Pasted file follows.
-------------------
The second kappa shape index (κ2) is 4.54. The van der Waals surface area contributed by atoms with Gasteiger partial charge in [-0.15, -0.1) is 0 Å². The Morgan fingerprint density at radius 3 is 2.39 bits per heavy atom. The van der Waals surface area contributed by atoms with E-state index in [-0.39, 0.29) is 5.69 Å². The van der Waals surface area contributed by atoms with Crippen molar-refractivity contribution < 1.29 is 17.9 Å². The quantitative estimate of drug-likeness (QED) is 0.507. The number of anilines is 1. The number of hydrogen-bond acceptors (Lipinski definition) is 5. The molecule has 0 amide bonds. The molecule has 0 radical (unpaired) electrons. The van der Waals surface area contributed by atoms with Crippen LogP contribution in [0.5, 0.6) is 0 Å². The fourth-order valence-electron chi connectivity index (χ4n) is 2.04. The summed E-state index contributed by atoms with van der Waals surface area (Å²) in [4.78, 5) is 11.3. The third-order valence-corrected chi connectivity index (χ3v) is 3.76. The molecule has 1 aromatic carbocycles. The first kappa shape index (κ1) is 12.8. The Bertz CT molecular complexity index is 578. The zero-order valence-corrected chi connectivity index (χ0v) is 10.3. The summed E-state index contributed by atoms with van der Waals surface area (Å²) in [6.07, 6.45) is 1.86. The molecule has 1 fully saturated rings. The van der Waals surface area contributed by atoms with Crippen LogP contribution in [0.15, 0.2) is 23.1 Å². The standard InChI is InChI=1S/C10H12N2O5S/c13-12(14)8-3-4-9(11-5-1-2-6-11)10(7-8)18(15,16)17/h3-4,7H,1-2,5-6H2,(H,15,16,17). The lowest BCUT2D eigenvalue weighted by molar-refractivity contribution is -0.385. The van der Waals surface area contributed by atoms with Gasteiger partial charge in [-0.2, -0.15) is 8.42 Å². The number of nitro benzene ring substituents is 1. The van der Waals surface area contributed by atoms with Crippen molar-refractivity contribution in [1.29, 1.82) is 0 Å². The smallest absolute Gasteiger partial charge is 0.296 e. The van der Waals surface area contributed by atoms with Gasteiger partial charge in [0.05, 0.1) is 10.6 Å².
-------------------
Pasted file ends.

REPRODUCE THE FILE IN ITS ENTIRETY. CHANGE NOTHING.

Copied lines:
The second kappa shape index (κ2) is 4.54. The van der Waals surface area contributed by atoms with Gasteiger partial charge in [-0.15, -0.1) is 0 Å². The Morgan fingerprint density at radius 3 is 2.39 bits per heavy atom. The van der Waals surface area contributed by atoms with E-state index in [-0.39, 0.29) is 5.69 Å². The van der Waals surface area contributed by atoms with Crippen molar-refractivity contribution < 1.29 is 17.9 Å². The quantitative estimate of drug-likeness (QED) is 0.507. The number of anilines is 1. The number of hydrogen-bond acceptors (Lipinski definition) is 5. The molecule has 0 amide bonds. The molecule has 0 radical (unpaired) electrons. The van der Waals surface area contributed by atoms with Crippen LogP contribution in [0.5, 0.6) is 0 Å². The fourth-order valence-electron chi connectivity index (χ4n) is 2.04. The summed E-state index contributed by atoms with van der Waals surface area (Å²) in [4.78, 5) is 11.3. The third-order valence-corrected chi connectivity index (χ3v) is 3.76. The molecule has 1 aromatic carbocycles. The first kappa shape index (κ1) is 12.8. The Bertz CT molecular complexity index is 578. The zero-order valence-corrected chi connectivity index (χ0v) is 10.3. The summed E-state index contributed by atoms with van der Waals surface area (Å²) in [6.07, 6.45) is 1.86. The molecule has 1 fully saturated rings. The van der Waals surface area contributed by atoms with Crippen LogP contribution in [0.15, 0.2) is 23.1 Å². The standard InChI is InChI=1S/C10H12N2O5S/c13-12(14)8-3-4-9(11-5-1-2-6-11)10(7-8)18(15,16)17/h3-4,7H,1-2,5-6H2,(H,15,16,17). The lowest BCUT2D eigenvalue weighted by molar-refractivity contribution is -0.385. The van der Waals surface area contributed by atoms with Gasteiger partial charge in [-0.2, -0.15) is 8.42 Å². The number of nitro benzene ring substituents is 1. The van der Waals surface area contributed by atoms with Crippen molar-refractivity contribution in [1.29, 1.82) is 0 Å². The smallest absolute Gasteiger partial charge is 0.296 e. The van der Waals surface area contributed by atoms with Gasteiger partial charge in [0.05, 0.1) is 10.6 Å².